Shastri followed soon, leg-before to Winston Davis — the finger raised by Dotiwala again — and this brought Mohinder Amarnath to the crease. The hero of the West Indies tour the previous winter and then the success story of the World Cup that summer, he was in terrible nick. In the first Test, he had bagged a pair. Here he got off the mark with a single, and that would be his only run in the six innings he would play in the series.
Wayne Daniel charged in and produced another lifter. It touched something on its way to Dujon and the West Indians went up. Years later, umpire Gothoskar was to write his autobiography titled, The Burning Finger. And now, the same finger pointed upwards. In all probability, Amarnath was given out in all fairness. But, the batsman looked unhappy. It could have been the string of low scores that bothered him. But, the crowd was less than amused.
In this day and age of cricket databases and fanfare, perhaps the spectators would have been aware of how auspicious the day was for the umpires. However, the Kotla crowd had no idea, and it is debatable whether the knowledge would have made them a wee bit more considerate. Vengsarkar’s dismissal had already led to chants of “Dotiwala haihai.” Now the stadium resounded with “Gothoskar haihai” and “Umpire haihai”.
The rest of the day passed without any controversial decision, but the chants continued all through. It was especially sad for Gothoskar, a much respected umpire, who was standing in his penultimate Test match. The following Test at Calcutta would be his last.
It was certainly not a memorable birthday for the two men.
India scored 464 and Kapil Dev, aided by his spinners, had the visiting batsmen in a spot of bother. Shortly after lunch on the third day, a brilliant innings of Richards came to an end for a 70-ball 67. Kapil trapped him leg-before — a decision that generated another violent stroke of the pen from Lloyd. West Indies slumped to 173 for five. However, captain Lloyd himself batted five hours and 20 minutes for 103 and played around the tail. In the end, Kapil’s six for 77 enabled India to take an 80-run lead.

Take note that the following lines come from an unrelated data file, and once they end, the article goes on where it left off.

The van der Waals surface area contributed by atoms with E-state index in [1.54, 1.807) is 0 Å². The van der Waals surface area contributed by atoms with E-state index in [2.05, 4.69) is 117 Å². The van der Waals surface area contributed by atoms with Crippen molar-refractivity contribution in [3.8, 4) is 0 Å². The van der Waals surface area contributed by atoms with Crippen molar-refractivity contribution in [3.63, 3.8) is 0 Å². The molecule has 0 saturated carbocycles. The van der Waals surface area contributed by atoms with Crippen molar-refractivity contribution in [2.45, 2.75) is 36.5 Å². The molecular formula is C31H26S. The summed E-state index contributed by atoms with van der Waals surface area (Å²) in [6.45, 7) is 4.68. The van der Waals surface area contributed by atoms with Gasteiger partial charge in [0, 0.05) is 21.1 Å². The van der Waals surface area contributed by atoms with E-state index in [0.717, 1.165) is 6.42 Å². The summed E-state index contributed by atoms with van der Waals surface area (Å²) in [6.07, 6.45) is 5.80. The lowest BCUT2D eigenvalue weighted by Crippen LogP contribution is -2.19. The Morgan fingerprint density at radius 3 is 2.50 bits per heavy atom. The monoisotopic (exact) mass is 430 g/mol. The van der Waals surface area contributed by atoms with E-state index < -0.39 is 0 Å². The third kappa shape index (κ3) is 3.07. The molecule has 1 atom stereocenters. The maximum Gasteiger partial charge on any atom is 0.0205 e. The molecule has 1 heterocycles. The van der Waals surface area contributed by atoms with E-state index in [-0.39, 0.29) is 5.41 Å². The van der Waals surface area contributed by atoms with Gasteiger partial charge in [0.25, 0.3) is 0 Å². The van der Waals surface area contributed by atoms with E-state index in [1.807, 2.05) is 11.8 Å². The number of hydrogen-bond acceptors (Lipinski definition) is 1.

Gavaskar fell to Holding early, after three quick boundaries, but India were buoyed by another fine innings by Vengsarkar. But, when he fell for 65 early on the final day, it seemed likely that West Indies would clinch a win. Marshall picked up Amarnath and Kapil for ducks, making it three wickets in 11 balls. With four hours and 20 minutes to go, India found themselves at 166 for eight. Amidst all this chaos, Azad was run out.
However, Binny once again batted with calm assurance for nearly two hours, and Madan Lal held one end up. The pair added 52 runs. The final target was 314 in just over three hours. The match ended in a draw.
As mentioned, Ghothoshkar stood in just one more match, once again sullied by constant criticism by Lloyd. Dotiwala continued to stand in Test matches till 1987, his last Test being another India-West Indies encounter at Delhi which saw yet another supreme hundred by Vengsarkar. Dotiwala was the man who stood at square-leg as his colleague Vikram Raju declared Maninder Singh leg-before wicket to ensure the second Tied Test in history.
India 464 (Sunil Gavaskar 121, Dilip Vengsarkar 159, Ravi Shastri 49, Roger Binny 52; Michael Holding 4 for 107) and 233 (Dilip Vengsarkar 63) drew with West Indies 384 (Viv Richards 67, Clive Lloyd 103, Gus Logie 63; Kapil Dev 6 for 77) and 120 for 2 (Gordon Greenidge 72*).
Man of the Match: Dilip Vengsarkar
(Arunabha Sengupta is a cricket historian and Chief Cricket Writer at CricketCountry.He writes about the history and the romance of the game, punctuated often by opinions about modern day cricket, while his post-graduate degree in statistics peeps through in occasional analytical pieces. The author of three novels, he can be followed on Twitter at http://twitter.com/senantix)